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06 Feb 12. Northrop Grumman Corporation is participating in U.S. Fleet Forces Command’s Joint/Coalition Amphibious Exercise Bold Alligator 2012, employing the company’s BAC1-11 test aircraft to provide F-35 Joint Strike Fighter (JSF) sensor capabilities. During Bold Alligator 2012, the BAC1-11 is being configured with the F-35’s AN/APG-81 active electronically scanned array (AESA) radar and the AN/AAQ-37 infrared distributed aperture system (DAS). Systems will operate with future software blocks undergoing test as well as those delivered in current F-35 jets. Bold Alligator is a large-scale, multinational Navy-Marine Corps amphibious exercise conducted by U.S. Fleet Forces and Marine Forces Command. It will be the Atlantic Fleet’s largest amphibious exercise in 10 years. The 2012 exercise is centralizing planning and execution of a brigade-sized amphibious assault from a seabase in a medium threat environment. Following a decade of ground war, this event is intended to revitalize, refine and strengthen core amphibious competencies of the Navy and Marine Corps. “With JSF being delivered to training commands in 2012, the Navy-Marine Corps team is poised to start using our radar and DAS in an operational context, much like U.S. Pacific Command did during Northern Edge 2011. Northrop Grumman’s commitment to deliver new capabilities to the war fighter remains a priority. This exercise is another opportunity to demonstrate operational utility to the fleet,” said Jeff Leavitt, Northrop Grumman’s vice president of Combat Avionics Systems. “F-35 sensor capabilities are unprecedented. Their performance continues to meet or exceed expectations.”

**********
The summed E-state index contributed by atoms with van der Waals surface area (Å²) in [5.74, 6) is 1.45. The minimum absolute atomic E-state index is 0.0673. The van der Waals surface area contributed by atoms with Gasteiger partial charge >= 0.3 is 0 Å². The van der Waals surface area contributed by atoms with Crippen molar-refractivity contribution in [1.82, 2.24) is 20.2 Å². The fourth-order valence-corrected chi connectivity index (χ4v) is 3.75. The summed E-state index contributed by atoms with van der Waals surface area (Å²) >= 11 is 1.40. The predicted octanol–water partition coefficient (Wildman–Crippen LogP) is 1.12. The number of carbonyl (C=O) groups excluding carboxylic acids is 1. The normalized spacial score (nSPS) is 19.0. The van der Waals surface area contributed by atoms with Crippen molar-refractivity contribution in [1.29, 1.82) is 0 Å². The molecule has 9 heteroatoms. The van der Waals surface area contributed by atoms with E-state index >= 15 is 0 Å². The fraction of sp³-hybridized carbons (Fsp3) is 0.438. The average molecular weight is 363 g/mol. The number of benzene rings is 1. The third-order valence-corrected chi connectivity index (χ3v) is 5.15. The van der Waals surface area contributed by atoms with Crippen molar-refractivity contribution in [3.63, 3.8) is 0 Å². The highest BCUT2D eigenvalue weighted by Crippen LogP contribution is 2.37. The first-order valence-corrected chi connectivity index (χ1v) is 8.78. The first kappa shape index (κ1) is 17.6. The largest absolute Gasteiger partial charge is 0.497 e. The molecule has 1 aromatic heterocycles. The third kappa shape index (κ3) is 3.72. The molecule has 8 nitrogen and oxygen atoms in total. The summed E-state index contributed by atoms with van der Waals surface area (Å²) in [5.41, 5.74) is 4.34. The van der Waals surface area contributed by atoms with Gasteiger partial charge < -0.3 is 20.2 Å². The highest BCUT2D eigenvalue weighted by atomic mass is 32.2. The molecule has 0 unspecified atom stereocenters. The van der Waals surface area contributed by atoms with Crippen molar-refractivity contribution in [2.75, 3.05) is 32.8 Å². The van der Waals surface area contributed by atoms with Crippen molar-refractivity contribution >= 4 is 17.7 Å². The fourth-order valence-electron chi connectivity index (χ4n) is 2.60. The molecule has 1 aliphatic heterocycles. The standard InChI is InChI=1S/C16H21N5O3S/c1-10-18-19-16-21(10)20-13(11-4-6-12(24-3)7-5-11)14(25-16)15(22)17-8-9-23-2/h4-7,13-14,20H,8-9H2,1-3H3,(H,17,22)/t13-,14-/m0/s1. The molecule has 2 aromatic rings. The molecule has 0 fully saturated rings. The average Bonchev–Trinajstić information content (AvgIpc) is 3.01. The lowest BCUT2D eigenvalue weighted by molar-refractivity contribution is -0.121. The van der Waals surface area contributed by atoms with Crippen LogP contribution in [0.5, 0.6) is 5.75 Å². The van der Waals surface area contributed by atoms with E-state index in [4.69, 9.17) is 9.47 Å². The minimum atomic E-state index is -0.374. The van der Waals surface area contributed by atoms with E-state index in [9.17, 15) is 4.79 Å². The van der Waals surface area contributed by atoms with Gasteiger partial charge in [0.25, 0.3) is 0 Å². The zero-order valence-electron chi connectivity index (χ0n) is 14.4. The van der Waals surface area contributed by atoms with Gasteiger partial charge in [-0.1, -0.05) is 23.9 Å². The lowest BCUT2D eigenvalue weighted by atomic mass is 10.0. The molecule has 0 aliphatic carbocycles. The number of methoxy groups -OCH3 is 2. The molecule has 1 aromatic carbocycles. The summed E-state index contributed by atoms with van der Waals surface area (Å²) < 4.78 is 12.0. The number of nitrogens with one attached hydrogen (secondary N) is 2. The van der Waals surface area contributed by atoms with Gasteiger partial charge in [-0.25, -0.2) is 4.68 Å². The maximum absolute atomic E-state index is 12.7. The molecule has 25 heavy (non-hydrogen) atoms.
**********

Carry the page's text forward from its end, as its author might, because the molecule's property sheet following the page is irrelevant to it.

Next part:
08 Feb 12. Mercury Computer Systems, Inc. announced the Ensemble® Series 6U OpenVPX™ HCD6210 rugged compute blade based on the Freescale® T4240 QorIQ™ AMP Power Architecture®. Utilizing two of the new Freescale T4240 QorIQ AMP processors, the HCD6210 blade has a total of 24 cores/48 threads, each core with an AltiVec® single instruction, multiple data (SIMD) engine for high-performance signal processing support. Systems based on the HCD6210 can scale from 1 to 16 boards, enabling new levels of subsystem performance in radar, EO/IR and EW applications. (Source: Yahoo!/BUSINESS WIRE)

09 Feb 12. Raytheon Company is tripling the satellite capacity for all AN/ARC-231 airborne radio terminals at no cost to the end-user. The enhancement is provided by an upgrade to Integrated Waveform (IW) software, following successful field tests hosted by the Defense Information Systems Agency (DISA). Prior to the software upgrade, this form of radio communications had limited capacity, causing communication delays in theater. The government’s prior acceptance of the Phase 1 IW upgrade for its ARC-231 radios enabled Raytheon to implement this important Satellite Communication (SATCOM) enhancement, available to all U.S. Army Aviation aircraft and various U.S. Air Force aircraft. The present Ultra High Frequency (UHF) satellite system is reaching the end of its lifecycle. In order to bridge the gap between the current system and the replacement system, which is the MUOS satellite constellation (Mobile User Objective System), the Defense Information Systems Agency has worked with Raytheon and other radio vendors in the development and rapid fielding of IW as the UHF SATCOM solution. The ARC-231 radio participated successfully in numerous field operational test events hosted by DISA. As a result of these test events, along with extensive regression testing conducted by the Joint Interoperability Test Command, the ARC-231 radio received approval through the Joint Chiefs of Staff Office for the IW software fielding within the Department of Defense. Raytheon has since incorporated this upgrade into its current production radio. New production radios as well as the more than 5,000 cur

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